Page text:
Crafting the Perfect Holiday Gathering Menu

Guest post by Kevin O'Connor


The advent of bare trees and frozen, tranquil earth mark the arrival of the holiday season; a time that is no less prime for entertaining than any other season. The fires burn longer, the food is made warmer, and we simply owe it to ourselves and our friends to put together a memorable night with some great food.  Crafting a holiday gathering menu may seem more like a burden, with the stress of the holidays involved, so here are some tips to create the perfect menu for a magical night.

Focus on cooking simply and seasonally

By the time we’re into the holiday months we’re not seeing a ton of movement at the market, meaning most items in season will be around for a bit. Take this opportunity to find the items you enjoy and practice a bit leading up to the party. This will help get the wheels spinning on some impressive ways to feature your market scores and also test the limits of your kitchen. Cook simply, seasonally, and with heart. Don’t bite off more than you can chew or attempt to wow the foodies in the group with something way outside of your comfort level. It’s important that you’re also enjoying the party you’ve put together.

Embrace the charm of the wintry outdoors

Fully utilize your outdoor space by handling some of your menu items outside. If you’re living somewhere that snows, softly pack drinks in snow or even serve oysters in the half shell on clean snow that’s been festooned with cranberries, lemon wedges and pine needles.  Make sure your outdoor space is well lit and invites your guests to warm up by the burning fire. Nothing is more welcoming than glowing embers and crackling logs on a crispy evening.  I’ll often match centerpieces, indoor and outdoor, to let my friends know that it’s ok to meander outside and relax.

Keep warmth at the forefront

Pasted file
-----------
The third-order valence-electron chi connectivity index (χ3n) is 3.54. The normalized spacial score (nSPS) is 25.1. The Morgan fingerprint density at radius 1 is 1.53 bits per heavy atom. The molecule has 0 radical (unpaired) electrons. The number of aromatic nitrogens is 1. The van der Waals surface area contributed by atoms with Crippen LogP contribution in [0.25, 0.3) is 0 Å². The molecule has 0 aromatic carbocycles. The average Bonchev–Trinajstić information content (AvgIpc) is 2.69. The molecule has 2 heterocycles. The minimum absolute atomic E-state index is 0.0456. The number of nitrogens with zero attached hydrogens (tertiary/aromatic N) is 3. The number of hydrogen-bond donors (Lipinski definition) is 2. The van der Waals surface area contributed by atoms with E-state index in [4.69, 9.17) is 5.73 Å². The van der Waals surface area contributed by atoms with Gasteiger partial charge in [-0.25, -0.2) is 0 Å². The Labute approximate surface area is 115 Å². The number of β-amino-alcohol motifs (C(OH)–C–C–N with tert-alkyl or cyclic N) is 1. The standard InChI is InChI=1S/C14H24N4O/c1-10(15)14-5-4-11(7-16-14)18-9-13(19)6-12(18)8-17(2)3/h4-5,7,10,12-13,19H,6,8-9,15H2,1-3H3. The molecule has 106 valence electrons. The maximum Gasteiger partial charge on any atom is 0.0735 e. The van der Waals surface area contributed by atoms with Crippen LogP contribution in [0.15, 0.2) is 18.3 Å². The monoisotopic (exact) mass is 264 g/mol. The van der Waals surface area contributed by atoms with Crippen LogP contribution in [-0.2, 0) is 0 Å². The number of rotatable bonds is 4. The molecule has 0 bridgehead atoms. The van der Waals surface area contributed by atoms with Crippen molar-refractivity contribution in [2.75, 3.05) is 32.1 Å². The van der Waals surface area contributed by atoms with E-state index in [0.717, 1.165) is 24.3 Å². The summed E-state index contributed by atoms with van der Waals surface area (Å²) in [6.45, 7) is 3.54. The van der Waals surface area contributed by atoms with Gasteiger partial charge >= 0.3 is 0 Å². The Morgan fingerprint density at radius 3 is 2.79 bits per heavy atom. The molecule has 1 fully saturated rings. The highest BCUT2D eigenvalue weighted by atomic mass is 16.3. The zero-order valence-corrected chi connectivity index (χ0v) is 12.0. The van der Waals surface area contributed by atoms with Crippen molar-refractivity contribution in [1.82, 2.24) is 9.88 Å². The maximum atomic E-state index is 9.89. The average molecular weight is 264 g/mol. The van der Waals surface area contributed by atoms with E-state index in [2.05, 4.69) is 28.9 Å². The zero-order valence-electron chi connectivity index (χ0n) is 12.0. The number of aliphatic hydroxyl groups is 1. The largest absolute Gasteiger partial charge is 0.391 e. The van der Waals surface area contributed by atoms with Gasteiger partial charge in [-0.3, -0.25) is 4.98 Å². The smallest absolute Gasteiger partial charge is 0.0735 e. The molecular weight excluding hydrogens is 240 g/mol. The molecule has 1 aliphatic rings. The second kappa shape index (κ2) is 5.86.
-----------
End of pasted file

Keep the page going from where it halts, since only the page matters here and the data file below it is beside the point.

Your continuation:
To spend more time with the ones you care about, serve only one course at a time. In the colder months it’s even better to serve one dish after the to ensure that every dish is warming. Family style dishes are much easier to execute and encourage cordial interaction amongst guests. Offer cozy blankets for guests enjoying themselves outside.



Take the opportunity to incorporate live fire throughout the meal. Dishes cooked with fire always taste better and are delivered with more meaning.

  • Try starting the meal around the embers with a warm cheese plate. Roast seasonal fruit like pears, persimmons and apples in a skillet over the fire before nestling in a few small wheels of cheeses that take well to a bit of melt. Drape with prosciutto, drizzle with honey and serve with your favorite bread and olive oil.
  • For the star of the show, consider a one pot porridge or stew cooked over the fire. Dutch oven dishes like root vegetable curries, creamy polenta with smoked meats, grilled chicories with lentils or creamed farro will keep everyone warm and satisfied. Have your guests help out by bringing dishes of ingredients out to the fire to stir in to the Dutch oven. Having a fire creates more opportunities for your guests to take part and have fun; whether it’s stirring the pot, attempting to chop wood, or just throwing a few logs on the fire.
  • Get your guests up from the table after dinner to enjoy dessert outside. Try poaching pears in mulled wine in a Dutch oven over the fire. Finishing the pears is as easy as some dark chocolate shavings, crumbled walnuts and a splash of cream. Ladle the excess mulled wine into mugs and enjoy into the winter night.
  • One thing I like to do with my friends towards the end of the year is a burning ritual to rid ourselves of some negativities in our lives. Fire is a physical act of change and transformation. While enjoying the mulled wine outside by the crackling fire, have your guests write down a handful of negative thoughts, traits or feelings that they feel are holding them back. Things to release and leave in the previous year.  Take turns burning the pages in the firepit. Through the use of symbols and rituals like this, one can suggest thoughts to the subconscious. Memorable discussion is sure to follow.

Once your menu is put together, make sure you’ve made yourself a prep list to keep organized. Give yourself some time a day or two ahead to get prep work out of the way. Don’t forget that the party is a lot more fun when you have time to fully accommodate your guests and enjoy the evening with them.    

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